Good Rolling Safety Practices – FasterSkier.com

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Roadside roller skiing at a 2018 U.S. Ski Team Women’s Camp in Lake Placid, New York (Photo: Matt Whitcomb)

Due to the start of the roller ski season, we are reposting this story to help promote best practices when roller skiing on open roads.

Getting visible on roller skis is a must. And with a recent callback from US Ski Team (USST) World Cup coach Matt Whitcomb, the time of year has come when many skiers are training on low-angle roads of sun as we move away from the sun in the northern hemisphere. Below we include the roller ski safety bulletins and slides from Whitcomb’s presentation on the topic at the recent National Coaches Symposium.

Before that, we recognize that roller skiing on roads open to motor traffic presents risks. For several years, roller skiers have been encouraged to wear high visibility shirts. The next advancement in roller ski safety is likely to come from the cycling community where researchers have studied how cyclists can become even more visible on the road. The safety debate has evolved beyond just wearing a high-visibility shirt to further explore “static versus active dynamic” ways to educate drivers about athletes on the road. In other words, it appears that high-visibility clothing worn over active dynamic parts of the body during cycling, such as the legs and feet, is more effective in alerting riders. The same goes for rear-facing bicycle lights: flashing lights are safer than static lights. (Any light is safer than no light.)

As of yet, we don’t know of any ski-specific water bottle holder made with simple accessories for a light flashing light. We imagine that with a few simple modifications affixing a flashing light wouldn’t be a problem.

Here’s a Wall Street Journal video summarizing some of the discoveries from 2017 to improve visibility for cyclists.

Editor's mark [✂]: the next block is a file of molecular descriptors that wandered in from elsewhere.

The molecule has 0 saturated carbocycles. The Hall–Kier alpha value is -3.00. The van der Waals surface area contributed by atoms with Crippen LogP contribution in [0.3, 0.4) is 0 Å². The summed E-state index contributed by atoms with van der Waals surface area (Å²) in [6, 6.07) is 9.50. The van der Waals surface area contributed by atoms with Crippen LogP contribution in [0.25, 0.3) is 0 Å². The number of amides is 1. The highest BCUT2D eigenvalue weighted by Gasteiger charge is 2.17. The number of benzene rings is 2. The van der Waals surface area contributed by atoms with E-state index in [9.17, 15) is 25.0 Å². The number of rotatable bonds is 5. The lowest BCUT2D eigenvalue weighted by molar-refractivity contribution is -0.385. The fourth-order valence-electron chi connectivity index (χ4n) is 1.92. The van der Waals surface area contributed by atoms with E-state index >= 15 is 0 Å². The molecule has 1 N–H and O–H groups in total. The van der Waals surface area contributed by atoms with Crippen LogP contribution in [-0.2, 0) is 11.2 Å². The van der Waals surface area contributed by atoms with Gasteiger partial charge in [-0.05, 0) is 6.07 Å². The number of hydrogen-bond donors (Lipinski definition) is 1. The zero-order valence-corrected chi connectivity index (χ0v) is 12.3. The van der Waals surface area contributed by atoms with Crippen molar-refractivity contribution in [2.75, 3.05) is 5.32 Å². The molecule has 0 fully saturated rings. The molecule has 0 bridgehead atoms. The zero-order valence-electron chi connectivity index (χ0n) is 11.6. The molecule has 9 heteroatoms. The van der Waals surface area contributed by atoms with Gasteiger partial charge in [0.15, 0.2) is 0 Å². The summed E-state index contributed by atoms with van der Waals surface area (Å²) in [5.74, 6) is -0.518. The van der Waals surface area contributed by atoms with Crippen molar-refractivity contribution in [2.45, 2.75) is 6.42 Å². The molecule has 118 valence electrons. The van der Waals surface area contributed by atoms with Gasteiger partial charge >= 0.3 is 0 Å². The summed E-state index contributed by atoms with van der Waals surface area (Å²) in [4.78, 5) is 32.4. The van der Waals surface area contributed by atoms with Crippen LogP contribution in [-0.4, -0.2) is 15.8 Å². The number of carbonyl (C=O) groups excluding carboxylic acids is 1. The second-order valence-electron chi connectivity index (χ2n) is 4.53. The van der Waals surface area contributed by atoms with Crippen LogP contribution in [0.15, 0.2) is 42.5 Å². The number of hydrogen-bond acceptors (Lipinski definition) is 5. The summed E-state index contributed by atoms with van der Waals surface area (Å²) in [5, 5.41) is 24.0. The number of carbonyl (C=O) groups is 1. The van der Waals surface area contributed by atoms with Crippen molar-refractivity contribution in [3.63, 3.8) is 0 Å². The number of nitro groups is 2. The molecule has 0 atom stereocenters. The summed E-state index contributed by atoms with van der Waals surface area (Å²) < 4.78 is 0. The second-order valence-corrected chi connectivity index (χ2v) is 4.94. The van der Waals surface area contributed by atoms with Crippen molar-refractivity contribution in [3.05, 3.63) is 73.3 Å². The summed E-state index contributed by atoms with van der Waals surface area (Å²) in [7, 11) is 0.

Current USST Roller Ski Safety Recommendations.

The US cross-country ski team is determined to win more Olympic medals. To do this, we all need to train hard and smart. In order for us to move forward as a nation, we seek to ensure the safety of every member of our ski community while roller skiing. Safety should be the primary consideration in every roller skiing session. No exceptions. No mistake.

The following is the Roller Skiing Safety Protocol created by the athletes and coaches of the US Ski Team.

  • Before a skier can share the road, they must be able to clear snow, stop quickly, and maneuver their skis to avoid hazards. The skier should be comfortable skiing off the road in dirt or grass if necessary.
  • An approved helmet in good condition must be worn at all times while roller skiing.
  • Athletes and coaches should wear at least one of the following high visibility items to alert drivers:
    • Shirt, safety vest, shorts, socks, helmet, water bottle holder.
    • Highly visible bike light that can be seen clearly in direct sunlight.
  • Skiers must ski in single file at all times.
  • Coaching support vehicles should use appropriate warning signage – for example, “Athlete training”.
  • Minimize the number of support vehicles, as coach vehicles can be just as dangerous to athlete safety.
  • Limit the size of the group. A small group of skiers in single file is easier to manage for passing cars than a large group.
  • All athletes and coaches should know the course. Avoid or walk in dangerous sections.
  • Train during off-peak hours and avoid busy holidays and weekends when possible.
  • Skiers and coaches must know and obey driving laws. Use hand signals to give direction to cars and other skiers, and make eye contact with drivers at intersections.
  • When not skiing (water breaks or training sessions) all athletes and coaches should be off the road. Wheels in the dirt – don’t hurt yourself.
  • Sunglasses or clear lenses are mandatory at all times to prevent sticks and debris from damaging the eyes.
  • Increase roller skiing awareness in your community, including posting something in the local newspaper each year. Work with local government to have “Athlete training” or any other signage helps alert drivers.
  • Inspect the equipment often. Tighten the nuts properly and inspect the wheels, shafts, poles and helmets.



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